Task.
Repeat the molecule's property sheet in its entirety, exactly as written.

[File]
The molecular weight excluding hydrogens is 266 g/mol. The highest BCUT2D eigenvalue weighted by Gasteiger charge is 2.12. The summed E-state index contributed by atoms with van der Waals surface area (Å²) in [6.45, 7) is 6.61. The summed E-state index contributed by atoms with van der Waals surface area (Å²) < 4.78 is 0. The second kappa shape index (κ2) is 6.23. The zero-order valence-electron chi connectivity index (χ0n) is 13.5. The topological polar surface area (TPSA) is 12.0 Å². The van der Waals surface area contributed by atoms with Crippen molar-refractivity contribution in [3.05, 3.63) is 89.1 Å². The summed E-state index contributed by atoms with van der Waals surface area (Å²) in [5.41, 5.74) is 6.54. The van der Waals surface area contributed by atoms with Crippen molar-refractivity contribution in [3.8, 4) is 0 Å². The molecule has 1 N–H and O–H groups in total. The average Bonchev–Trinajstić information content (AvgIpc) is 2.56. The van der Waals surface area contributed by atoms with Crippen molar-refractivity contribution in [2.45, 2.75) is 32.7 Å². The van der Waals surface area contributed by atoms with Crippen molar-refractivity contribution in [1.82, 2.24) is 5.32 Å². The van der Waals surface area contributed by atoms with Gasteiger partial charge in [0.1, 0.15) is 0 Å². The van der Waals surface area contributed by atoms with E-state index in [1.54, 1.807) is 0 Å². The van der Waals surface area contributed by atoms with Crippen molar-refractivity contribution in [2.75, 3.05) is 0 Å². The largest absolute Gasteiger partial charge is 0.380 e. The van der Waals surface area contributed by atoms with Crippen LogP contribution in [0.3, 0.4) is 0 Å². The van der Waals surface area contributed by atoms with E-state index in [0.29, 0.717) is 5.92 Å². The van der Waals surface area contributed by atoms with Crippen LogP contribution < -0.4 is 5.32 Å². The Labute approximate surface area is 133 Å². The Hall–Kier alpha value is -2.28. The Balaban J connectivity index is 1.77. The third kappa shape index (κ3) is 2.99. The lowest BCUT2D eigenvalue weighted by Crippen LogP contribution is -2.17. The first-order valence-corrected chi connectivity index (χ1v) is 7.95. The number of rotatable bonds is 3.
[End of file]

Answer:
The molecular weight excluding hydrogens is 266 g/mol. The highest BCUT2D eigenvalue weighted by Gasteiger charge is 2.12. The summed E-state index contributed by atoms with van der Waals surface area (Å²) in [6.45, 7) is 6.61. The summed E-state index contributed by atoms with van der Waals surface area (Å²) < 4.78 is 0. The second kappa shape index (κ2) is 6.23. The zero-order valence-electron chi connectivity index (χ0n) is 13.5. The topological polar surface area (TPSA) is 12.0 Å². The van der Waals surface area contributed by atoms with Crippen molar-refractivity contribution in [3.05, 3.63) is 89.1 Å². The summed E-state index contributed by atoms with van der Waals surface area (Å²) in [5.41, 5.74) is 6.54. The van der Waals surface area contributed by atoms with Crippen molar-refractivity contribution in [3.8, 4) is 0 Å². The molecule has 1 N–H and O–H groups in total. The average Bonchev–Trinajstić information content (AvgIpc) is 2.56. The van der Waals surface area contributed by atoms with Crippen molar-refractivity contribution in [2.45, 2.75) is 32.7 Å². The van der Waals surface area contributed by atoms with Crippen molar-refractivity contribution in [1.82, 2.24) is 5.32 Å². The van der Waals surface area contributed by atoms with Gasteiger partial charge in [0.1, 0.15) is 0 Å². The van der Waals surface area contributed by atoms with E-state index in [1.54, 1.807) is 0 Å². The van der Waals surface area contributed by atoms with Crippen molar-refractivity contribution in [2.75, 3.05) is 0 Å². The largest absolute Gasteiger partial charge is 0.380 e. The van der Waals surface area contributed by atoms with Crippen LogP contribution in [0.3, 0.4) is 0 Å². The van der Waals surface area contributed by atoms with E-state index in [0.29, 0.717) is 5.92 Å². The van der Waals surface area contributed by atoms with Crippen LogP contribution < -0.4 is 5.32 Å². The Labute approximate surface area is 133 Å². The Hall–Kier alpha value is -2.28. The Balaban J connectivity index is 1.77. The third kappa shape index (κ3) is 2.99. The lowest BCUT2D eigenvalue weighted by Crippen LogP contribution is -2.17. The first-order valence-corrected chi connectivity index (χ1v) is 7.95. The number of rotatable bonds is 3.